sábado, 27 de junho de 2009

O lutador sombra

Shadow boxer
Fernando Chui is the lone contender for Macau chief executive but has yet to win over the people he will govern

Fox Yi Hu
South China Morning Post
June 25, 2009

Macau's big election is like a boxing match destined to end at the starting bell. Beijing's blue-eyed boy, Fernando Chui Sai-on, effectively won the chief executive poll early in the nomination period - before any challenger could step into the ring.

Apart from the fact that the man seen as the only possible challenger decided not to run, Dr Chui, the former culture minister, shut out any other potential opponent by winning over 286 people from the small circle of 300 voters who form the powerful Election Committee.

Whether he has the broad support of Macau people seems totally irrelevant. But the future leader may have underestimated the necessity, and challenge, of winning the battle for the people's hearts.

And if internet comments and Dr Chui's third place in an informal poll are any indication, the challenger who never was, Ho Chio-meng, appears to have the upper hand.

Analysts say Dr Chui faces an uphill task gaining people's support, given their growing concerns about graft and collusion between money and power interests. So far, he has shown little resolve to change a backward political system that is crying out for reform.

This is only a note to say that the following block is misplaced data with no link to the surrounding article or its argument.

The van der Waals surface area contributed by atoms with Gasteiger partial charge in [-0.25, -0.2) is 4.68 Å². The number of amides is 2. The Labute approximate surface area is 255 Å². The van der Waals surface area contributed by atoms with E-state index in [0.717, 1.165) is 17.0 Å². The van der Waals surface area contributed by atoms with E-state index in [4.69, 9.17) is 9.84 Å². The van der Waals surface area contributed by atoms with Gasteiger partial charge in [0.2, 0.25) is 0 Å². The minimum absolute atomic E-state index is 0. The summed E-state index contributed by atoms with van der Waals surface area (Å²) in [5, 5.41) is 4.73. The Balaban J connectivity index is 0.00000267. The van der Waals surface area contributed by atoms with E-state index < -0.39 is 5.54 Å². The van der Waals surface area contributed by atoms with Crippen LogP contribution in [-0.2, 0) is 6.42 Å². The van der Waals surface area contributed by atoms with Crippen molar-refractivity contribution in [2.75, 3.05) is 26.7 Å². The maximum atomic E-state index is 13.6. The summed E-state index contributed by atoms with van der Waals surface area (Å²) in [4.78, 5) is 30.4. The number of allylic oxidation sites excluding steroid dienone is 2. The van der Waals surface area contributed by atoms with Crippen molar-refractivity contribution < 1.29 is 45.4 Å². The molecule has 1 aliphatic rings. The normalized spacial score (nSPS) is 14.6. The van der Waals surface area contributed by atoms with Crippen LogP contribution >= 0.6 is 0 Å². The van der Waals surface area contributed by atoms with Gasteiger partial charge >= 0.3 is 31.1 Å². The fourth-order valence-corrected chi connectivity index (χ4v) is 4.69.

Eilo Yu Wing-yat, assistant professor of politics at the University of Macau, said people's grievances had been building up but Dr Chui had not answered them.

"A lot of social discontent is being left to get worse," Professor Yu said. "People fear that illegal acts will continue under a new leadership, and Chui's family background has caused concerns among them."

Dr Chui comes from one of Macau's few ruling clans. His late uncle, Chui Tak-kei, was a staunch Communist Party supporter when Macau was under Portuguese rule. An influential family background is seen as vital to winning over various interest groups in the special administrative region, where power and connections count for a great deal. Gaming mogul Stanley Ho Hung-sun has declared his support for Dr Chui's candidacy.

But a huge corruption scandal has alerted Macau residents to money-power collusion and fuelled social campaigns against "businesspeople ruling Macau" - a play on "Macau people ruling Macau", enshrined in its Basic Law.

In April, former secretary for transport and public works Ao Man-long was jailed for 28-1/2 years on 81 counts of bribe-taking, money laundering and other crimes involving hundreds of millions of patacas.